14. 14. Analyzing the Current SBUs: Boston Consulting Approach (BCG) Question Marks • High growth, low share • Build into Stars/ phase out • Requires cash to hold market share Stars • High growth & share • Profit potential • May need heavy investment to grow Cash Cows • Low growth, high share • Established, successful SBU’s •Produces cash Dogs • Low growth & share • Low profit potential Relative Market Share High Low Market Growth Rate Low High
  15. 15. Analyzing the Current SBUs: Boston Consulting Approach (BCG)
  16. 16. Analyzing the Current SBUs: Boston Consulting Approach (BCG) – The 10 circles in the growth-share matrix represent the company’s 10 current SBUs. – The company has two stars, two cash cows, three question marks, and three dogs. – The areas of the circles are proportional to the SBU’s dollar sales. – It wants to invest in the more promising question marks to make them stars and maintain the stars so that they will become cash cows as their markets mature. Fortunately, it has two good-sized cash cows. Income from these cash cows will help finance the company’s question marks, stars, and dogs.
  17. 17. Analyzing the Current SBUs: BCG – Once it has classified its SBUs, the company must determine what role each will play in the future. It can pursue one of four strategies for each SBU. – It can invest more in the business unit to build its share. – It can invest just enough to hold the SBU’s share at the current level. – It can harvest the SBU, milking its short-term cash flow regardless of the long-term effect. – Finally, it can divest the SBU by selling it or phasing it out and using the resources elsewhere.
  18. 18. Analyzing the Current SBUs: BCG – As time passes, SBUs change their positions in the growth- share matrix. Many SBUs start out as question marks and move into the star category if they succeed. – They later become cash cows as market growth falls and then finally die off or turn into dogs toward the end of their life cycle. – The company needs to add new products and units continuously so that some of them will become stars and, eventually, cash cows that will help finance other SBUs.
  19. 19. DEVELOPING STRATEGIES FOR GROWTH AND DOWNSIZING Beyond evaluating current businesses, designing the business portfolio involves finding businesses and products the company should consider in the future. Companies need growth if they are to compete more effectively, satisfy their stakeholders, and attract top talent. At the same time, a firm must be careful not to make growth itself an objective. The company’s objective must be to manage “profitable growth.” Marketing has the main responsibility for achieving profitable growth for the company. Marketing needs to identify, evaluate, and select market opportunities and establish strategies for capturing them. One useful device for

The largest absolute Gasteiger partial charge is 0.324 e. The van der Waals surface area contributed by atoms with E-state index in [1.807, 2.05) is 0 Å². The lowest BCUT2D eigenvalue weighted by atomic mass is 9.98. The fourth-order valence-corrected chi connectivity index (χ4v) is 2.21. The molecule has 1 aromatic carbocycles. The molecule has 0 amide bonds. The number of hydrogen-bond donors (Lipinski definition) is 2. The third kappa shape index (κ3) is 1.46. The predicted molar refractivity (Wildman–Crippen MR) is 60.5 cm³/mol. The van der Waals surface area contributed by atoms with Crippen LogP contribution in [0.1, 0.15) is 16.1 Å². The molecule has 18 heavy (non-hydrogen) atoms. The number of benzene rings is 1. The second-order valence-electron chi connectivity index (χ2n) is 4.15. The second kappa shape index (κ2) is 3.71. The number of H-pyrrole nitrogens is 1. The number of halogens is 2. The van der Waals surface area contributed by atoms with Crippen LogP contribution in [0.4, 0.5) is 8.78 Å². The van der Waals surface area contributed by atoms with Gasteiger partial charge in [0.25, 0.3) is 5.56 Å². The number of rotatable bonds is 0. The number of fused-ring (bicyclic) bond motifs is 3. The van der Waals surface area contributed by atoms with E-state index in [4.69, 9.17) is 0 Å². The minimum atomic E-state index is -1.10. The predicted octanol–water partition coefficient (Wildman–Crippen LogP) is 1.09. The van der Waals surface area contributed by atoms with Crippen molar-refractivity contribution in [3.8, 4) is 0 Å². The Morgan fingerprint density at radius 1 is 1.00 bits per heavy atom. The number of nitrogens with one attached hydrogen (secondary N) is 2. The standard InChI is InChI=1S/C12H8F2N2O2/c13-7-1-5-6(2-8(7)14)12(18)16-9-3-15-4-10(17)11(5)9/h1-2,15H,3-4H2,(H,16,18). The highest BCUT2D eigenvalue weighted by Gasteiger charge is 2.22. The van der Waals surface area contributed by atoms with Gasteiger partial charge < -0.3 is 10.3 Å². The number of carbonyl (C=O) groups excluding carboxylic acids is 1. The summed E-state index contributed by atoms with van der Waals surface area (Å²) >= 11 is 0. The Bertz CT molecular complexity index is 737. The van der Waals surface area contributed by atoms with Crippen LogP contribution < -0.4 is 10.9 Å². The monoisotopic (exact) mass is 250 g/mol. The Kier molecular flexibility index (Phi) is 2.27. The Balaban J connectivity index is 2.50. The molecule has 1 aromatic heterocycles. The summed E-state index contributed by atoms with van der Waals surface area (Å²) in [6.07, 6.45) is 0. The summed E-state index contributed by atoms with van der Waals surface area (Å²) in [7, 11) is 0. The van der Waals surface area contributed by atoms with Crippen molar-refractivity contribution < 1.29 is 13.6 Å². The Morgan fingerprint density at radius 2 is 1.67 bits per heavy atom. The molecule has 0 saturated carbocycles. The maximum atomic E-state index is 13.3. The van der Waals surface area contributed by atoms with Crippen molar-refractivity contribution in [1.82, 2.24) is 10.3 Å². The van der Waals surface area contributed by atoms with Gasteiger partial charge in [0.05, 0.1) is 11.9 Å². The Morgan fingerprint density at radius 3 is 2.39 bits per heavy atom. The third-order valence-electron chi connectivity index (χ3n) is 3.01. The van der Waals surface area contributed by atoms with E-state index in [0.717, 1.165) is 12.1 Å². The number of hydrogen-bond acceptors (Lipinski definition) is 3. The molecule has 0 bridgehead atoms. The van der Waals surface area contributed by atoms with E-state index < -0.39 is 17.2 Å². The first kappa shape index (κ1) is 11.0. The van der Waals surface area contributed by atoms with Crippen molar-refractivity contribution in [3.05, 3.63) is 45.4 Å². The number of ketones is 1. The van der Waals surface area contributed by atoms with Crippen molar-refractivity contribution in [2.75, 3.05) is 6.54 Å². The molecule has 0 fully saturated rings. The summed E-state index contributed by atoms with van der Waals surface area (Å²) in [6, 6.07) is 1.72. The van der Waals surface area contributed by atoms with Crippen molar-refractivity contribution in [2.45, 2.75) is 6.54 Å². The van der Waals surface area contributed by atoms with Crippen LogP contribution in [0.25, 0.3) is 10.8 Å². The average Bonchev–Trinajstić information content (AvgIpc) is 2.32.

20. 20. Product/Market Expansion Grid A portfolio-planning tool for identifying company growth opportunities through market penetration, market development, product development, or diversification.
  21. 21. Developing Growth Strategies 1. Market Penetration 2. Market Development 3. Product Development 4. Diversification Existing Markets New Markets Existing Products New Products Product/ Market Expansion Grid
  22. 22. Product/ Market Expansion Grid – Market Penetration: increase sales to present customers with current products. How? Cut prices, increase advertising, get products into more stores. – Market Development: develop new markets with current products. How? Identify new demographic or geographic markets. – Product Development: offering modified or new products to current customers. How? New styles, flavors, colors, or modified products. – Diversification: new products for new markets. How? Start up or buy new businesses.
  23. 23. Customer-Driven Marketing Strategy –Market Segmentation, Market Targeting, Differentiation, And Positioning
  24. 24. Customer-driven Marketing Strategy Market segmentation: Dividing a market into distinct groups of buyers who have different needs, characteristics, or behaviors, and who might require separate products or marketing programs. Market targeting: The process of evaluating each market segment’s attractiveness and selecting one or more segments to enter. A company with limited resources might decide to serve only one or a few special segments or market niches. Such nichers specialize in serving customer segments that major competitors overlook or ignore. Market Niches: Ferrari sells only 1,500 of its very high-performance cars in the United States each year but at very high prices—from an eye-opening
  25. 25. Customer-driven Marketing Strategy Positioning: Arranging for a product to occupy a clear, distinctive, and desirable place relative to competing products in the minds of target consumers. In positioning its product(s), the company first identifies possible customer value differences that provide competitive advantages on which to build the position. The company can offer greater customer value by either charging lower prices than competitors or offering more benefits to justify higher prices. But if the company promises greater value, it must then deliver that greater value. Differentiation: Actually differentiating the market offering to
  26. 26. DEVELOPING AN INTEGRATED MARKETING MIX Marketing Mix The set of tactical marketing tools— product, price, place, and promotion—that the firm blends to produce the response it wants in the target market.
  27. 27. DEVELOPING AN INTEGRATED MARKETING MIX
  28. 28. Developing An Integrated Marketing Mix There is another concern, however, that is valid. It holds that the four Ps concept takes the seller’s view of the market, not the buyer’s view. From the buyer’s viewpoint, in this age of customer value and relationships, the four Ps might be better described as the four Cs. 4Ps Product Price Place Promotion 4Cs Customer solution Customer cost Convenience Communicatio n